Summary: This is a funeral homily for a homeless man who had lived at a local shelter for 30 years before his death.
Homeless No More - A Funeral Homily
Isaiah 58:6 "Is not this the kind of fasting I have chosen: to loose the chains of injustice and untie the cords of the yoke, to set the oppressed free and break every yoke? 7 Is it not to share your food with the hungry and to provide the poor wanderer with shelter-- when you see the naked, to clothe him, and not to turn away from your own flesh and blood?
Luke 9:57 As they were walking along the road, a man said to him, "I will follow you wherever you go."
58 Jesus replied, "Foxes have holes and birds of the air have nests, but the Son of Man has no place to lay his head."
Two passage of Scripture. One from what we call the Old Testament and one from the New. I want to share just briefly today as we mourn the loss of Larry, how these passages may connect the dots for us, may offer guidance or solace or perhaps a small challenge to us today.
In the first passage, we hear through the voice of Isaiah God’s compassion for people of humble circumstance. We hear God’s concern for the oppressed and his desire for freedom for all those who are yoked to something that binds them.
We hear God redefining spirituality in a sense. It is less to do exclusively with what is going on deep in my soul, than it is about how I chose to interact with others.
Do I pray and contemplate the mysteries of the universe and find contentment in that, while my brother or sister are outside my door is starving? And if I do, do I feel the disconnect?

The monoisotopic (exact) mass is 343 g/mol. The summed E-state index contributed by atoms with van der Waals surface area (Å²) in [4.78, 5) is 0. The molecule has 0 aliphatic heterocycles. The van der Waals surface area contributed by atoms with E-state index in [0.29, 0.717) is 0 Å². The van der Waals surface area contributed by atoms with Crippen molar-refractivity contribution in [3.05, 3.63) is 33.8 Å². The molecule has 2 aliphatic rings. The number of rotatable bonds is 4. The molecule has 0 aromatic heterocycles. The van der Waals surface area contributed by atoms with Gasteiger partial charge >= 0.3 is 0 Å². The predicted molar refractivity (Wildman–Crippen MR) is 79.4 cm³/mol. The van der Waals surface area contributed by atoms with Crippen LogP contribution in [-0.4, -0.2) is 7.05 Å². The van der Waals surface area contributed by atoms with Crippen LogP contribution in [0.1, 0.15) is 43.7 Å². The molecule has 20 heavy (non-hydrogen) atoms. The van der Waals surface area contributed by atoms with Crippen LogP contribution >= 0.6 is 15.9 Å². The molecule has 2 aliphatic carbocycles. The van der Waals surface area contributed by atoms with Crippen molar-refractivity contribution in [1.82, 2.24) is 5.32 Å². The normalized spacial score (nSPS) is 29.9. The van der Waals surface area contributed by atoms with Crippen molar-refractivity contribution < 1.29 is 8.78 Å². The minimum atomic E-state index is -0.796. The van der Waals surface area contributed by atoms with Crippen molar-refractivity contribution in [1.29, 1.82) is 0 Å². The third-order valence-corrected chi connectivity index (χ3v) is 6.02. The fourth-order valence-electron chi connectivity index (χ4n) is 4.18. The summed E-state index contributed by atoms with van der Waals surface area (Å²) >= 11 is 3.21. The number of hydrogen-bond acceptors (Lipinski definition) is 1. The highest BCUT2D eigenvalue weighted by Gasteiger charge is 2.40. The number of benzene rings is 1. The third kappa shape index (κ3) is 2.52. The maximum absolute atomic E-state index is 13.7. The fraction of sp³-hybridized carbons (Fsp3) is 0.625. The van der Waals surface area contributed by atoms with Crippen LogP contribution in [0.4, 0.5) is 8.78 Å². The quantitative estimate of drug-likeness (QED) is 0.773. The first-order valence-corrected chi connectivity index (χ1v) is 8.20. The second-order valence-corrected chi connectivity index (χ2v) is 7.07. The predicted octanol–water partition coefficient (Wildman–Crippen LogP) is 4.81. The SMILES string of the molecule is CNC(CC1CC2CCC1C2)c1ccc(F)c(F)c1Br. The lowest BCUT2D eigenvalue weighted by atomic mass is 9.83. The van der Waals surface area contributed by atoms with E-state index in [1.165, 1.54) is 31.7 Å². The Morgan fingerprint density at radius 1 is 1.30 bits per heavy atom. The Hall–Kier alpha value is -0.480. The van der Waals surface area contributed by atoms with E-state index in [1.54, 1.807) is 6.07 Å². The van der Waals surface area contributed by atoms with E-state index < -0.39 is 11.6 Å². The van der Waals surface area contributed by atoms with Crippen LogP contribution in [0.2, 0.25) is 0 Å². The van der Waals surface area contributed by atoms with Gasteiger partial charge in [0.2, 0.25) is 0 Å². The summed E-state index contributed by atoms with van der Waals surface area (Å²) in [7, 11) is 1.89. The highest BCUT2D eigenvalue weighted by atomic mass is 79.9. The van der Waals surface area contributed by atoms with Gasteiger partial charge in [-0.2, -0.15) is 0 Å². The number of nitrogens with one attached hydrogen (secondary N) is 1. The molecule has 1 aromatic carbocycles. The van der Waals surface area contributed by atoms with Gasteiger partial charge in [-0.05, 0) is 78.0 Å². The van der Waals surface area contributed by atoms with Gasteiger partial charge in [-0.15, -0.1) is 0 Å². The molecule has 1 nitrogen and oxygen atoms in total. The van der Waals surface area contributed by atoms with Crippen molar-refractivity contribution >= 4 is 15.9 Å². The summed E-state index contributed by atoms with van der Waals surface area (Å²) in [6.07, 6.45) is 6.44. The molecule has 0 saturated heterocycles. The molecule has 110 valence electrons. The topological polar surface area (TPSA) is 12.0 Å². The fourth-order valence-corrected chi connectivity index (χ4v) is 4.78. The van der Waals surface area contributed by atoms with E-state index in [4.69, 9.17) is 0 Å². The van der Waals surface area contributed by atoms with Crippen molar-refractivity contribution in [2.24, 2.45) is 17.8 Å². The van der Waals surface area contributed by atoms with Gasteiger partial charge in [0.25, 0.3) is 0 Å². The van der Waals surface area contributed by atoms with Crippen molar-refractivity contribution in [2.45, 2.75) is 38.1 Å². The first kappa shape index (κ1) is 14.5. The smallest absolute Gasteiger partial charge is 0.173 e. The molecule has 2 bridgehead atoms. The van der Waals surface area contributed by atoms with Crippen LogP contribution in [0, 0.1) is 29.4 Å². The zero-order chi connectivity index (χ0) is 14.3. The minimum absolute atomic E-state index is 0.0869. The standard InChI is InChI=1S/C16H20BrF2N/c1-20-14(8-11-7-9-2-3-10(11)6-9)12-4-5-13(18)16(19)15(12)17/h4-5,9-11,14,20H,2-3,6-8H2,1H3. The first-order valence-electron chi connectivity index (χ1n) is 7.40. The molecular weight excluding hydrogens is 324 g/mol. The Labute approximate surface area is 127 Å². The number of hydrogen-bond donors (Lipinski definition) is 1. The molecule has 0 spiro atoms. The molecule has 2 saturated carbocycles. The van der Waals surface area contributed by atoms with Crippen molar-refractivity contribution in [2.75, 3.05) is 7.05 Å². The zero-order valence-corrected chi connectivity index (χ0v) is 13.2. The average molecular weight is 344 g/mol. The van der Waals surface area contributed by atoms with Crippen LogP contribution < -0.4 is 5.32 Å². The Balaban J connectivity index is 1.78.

Do I try to develop inner disciplines, do I grow in my own mindfulness while I find it somehow permissible that a poor wanderer goes without shelter, that a hungry child stays hungry, that a naked person stay naked?
Or do I let all of that...somehow...in. In to my life. In to my conscience. In to my pursuit of the divine within or the divine without?
Larry found a place. This is very important. Larry found a place where he also found welcome. Larry lived at Seaton House longer, I understand, than anyone else. Larry’s life circumstances and Larry’s life choices led him to this place which was home for him for most of his life.
And at Seaton House, Larry found a refuge for the poor wanderer. He found people who cared. He found a place that would provide shelter and food and clothing. He found a place where he met friends, where he could live out the journey of his life.
He found a place where he wasn’t turned away, wasn’t cruelly judged. I shudder to think what Larry’s life would have been like without a place like Seaton House to call home.
In the second passage I read from the NT, Jesus is responding to someone who pledges to follow him no matter where he goes. And Jesus tells him that he himself has no place to lay his head.
We don’t often hear of a Jesus who had no place to lay his head. Of a homeless Saviour. But over and over again in the NT we see Jesus, sent from God, the Incarnate Son, embracing humble circumstance.
Choosing to identify with the poor wanderer. Born in a barn. Raised in a poor family. Living a life not of pomp and circumstance but of connecting with common folk. We see Jesus feeding the hungry by the droves, speaking out against oppression and injustice, healing the hurting and loving the leper. All actions that suggest something perhaps rather shocking about God.